I would like to start by thanking the CATO Institute for awarding me this prize, which I accept as a moral and ethical endorsement of Iran’s Green Movement. I very much hope that this award will facilitate our struggle for advancing democracy and human rights in Iran.
Human history has been interpreted in many ways. I read this history as a sustained course of struggle for liberty—the struggle of slaves, women, people of color, the poor, the disenfranchised, of religious minorities and dissidents of various sorts, to rid themselves of the tyranny they have endured. The history of emancipation movements in the United States is in fact a perfect example of such endeavors for liberty: the struggle against foreign domination, the revolt against slavery, the women’s rights movements, and the civil rights movement are all prime examples of such uprisings, which have in turn become inspirational for similar movements around the globe. The American tradition of struggling for freedom has been instrumental in spreading the culture of liberty and democracy throughout the world. Today the American people and their social institutions continue to help disseminating the same humane principles that inspired their own founding fathers.
Today one can see many societies that are reaping the benefits of these sustained struggles for liberty. There is no doubt that the relative freedom in these countries is the result of the institutionalization of a more-or-less acceptable degree of democracy; and needless to say, democracy is the result of a powerful civil society, and that is in turn contingent on the freedom to elect a representative government, which is itself predicated on freedom of expression, action, and organization. Good or bad, the fate of a people, however, is not entirely in their own hands. Appropriate international circumstances are also necessary preconditions for the empowerment of civil societies and a transition to a democratic system that is committed to popular sovereignty and human rights.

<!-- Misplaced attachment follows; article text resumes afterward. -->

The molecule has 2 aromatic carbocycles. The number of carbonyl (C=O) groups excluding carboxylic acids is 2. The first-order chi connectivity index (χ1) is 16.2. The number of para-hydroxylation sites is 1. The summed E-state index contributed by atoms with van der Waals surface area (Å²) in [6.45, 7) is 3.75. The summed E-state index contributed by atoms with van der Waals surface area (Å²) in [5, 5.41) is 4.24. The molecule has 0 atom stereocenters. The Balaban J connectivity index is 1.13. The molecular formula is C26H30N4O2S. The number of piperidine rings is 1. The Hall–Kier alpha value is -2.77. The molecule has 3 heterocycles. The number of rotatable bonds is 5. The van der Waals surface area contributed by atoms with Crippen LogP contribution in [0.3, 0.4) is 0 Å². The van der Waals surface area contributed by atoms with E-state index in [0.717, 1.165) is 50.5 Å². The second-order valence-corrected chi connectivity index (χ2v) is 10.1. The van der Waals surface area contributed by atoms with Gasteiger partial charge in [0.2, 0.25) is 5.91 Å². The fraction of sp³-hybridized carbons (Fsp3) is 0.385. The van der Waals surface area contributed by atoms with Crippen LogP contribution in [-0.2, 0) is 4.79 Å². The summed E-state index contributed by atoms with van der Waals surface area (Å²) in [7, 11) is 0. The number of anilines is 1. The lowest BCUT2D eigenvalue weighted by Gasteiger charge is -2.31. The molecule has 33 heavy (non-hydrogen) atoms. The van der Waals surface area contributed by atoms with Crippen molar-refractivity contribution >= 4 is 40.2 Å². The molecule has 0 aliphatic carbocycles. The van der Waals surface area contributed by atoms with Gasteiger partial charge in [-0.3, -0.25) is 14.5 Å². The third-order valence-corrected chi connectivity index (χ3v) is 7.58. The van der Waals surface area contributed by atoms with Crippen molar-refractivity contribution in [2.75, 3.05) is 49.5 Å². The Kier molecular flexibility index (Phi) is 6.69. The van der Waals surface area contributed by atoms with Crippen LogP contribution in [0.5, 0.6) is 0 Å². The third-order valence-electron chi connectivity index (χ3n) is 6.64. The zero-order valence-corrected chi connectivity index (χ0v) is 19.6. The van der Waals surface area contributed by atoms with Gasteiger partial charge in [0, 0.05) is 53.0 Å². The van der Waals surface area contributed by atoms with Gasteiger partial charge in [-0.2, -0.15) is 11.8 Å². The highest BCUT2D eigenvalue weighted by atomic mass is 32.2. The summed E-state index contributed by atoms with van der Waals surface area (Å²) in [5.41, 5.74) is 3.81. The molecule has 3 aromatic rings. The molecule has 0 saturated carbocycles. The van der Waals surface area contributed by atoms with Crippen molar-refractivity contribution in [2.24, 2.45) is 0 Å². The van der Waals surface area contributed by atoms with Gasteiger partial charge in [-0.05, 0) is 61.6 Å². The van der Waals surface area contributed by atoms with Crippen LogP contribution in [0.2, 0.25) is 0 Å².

The misfortune of the people who live in the Middle East, the region from which I come, is that the international conditions have never been conducive to achieving democracy.
In the pop sphere, zombie may be the new vampire, but with the release of George A. Romero’s Survival of the Dead, you have to truly wonder what in the gamey name of Lazarus is going on. This is, after all, the sixth zombie film from one filmmaker, amid a recent cataract that has included big-budget remakes of Romero’s older films (Dawn of the Dead, Day of the Dead), loads of zombie indies (with titles like Dead and Breakfast), an upcoming TV series (Frank Darabont’s The Walking Dead), and of course zombie farces (Shaun of the Dead, Zombieland), the spry likes of which should’ve signaled the end of the genre’s new heyday.
Unfortunately, it shows no sign of waning, and it’s Romero’s doing. With 1968’s Night of the Living Dead—still a roughshod masterpiece of anxiety that may inadvertently be the best film “about” Vietnam made during the war—Romero introduced the flesh-eating, white-pupiled grave-stumbler, and the rather trite rules that apply to them. (Why only head shots? Why not?) Despite the success of his first sequel, Dawn of the Dead (1978), Romero and his living-dead paradigm spent more than 20 years in neutral, and then suddenly zombies became fashionable again, reemerging after 9/11. Coincidence or social unease? Are zombies—gross, easily killed people who aren’t really people anymore—our way of neutralizing the haunted experience of mass death on American soil?
Pranab Bardhan of the University of California, Berkeley, talks to Romesh Vaitilingam about his new book ‘Awakening Giants, Feet of Clay: Assessing the Economic Rise of China and India’. He argues that significant poverty reduction in both countries is mainly due to domestic factors – not global integration, as most would believe. The interview was recorded at the London School of Economics in May 2010.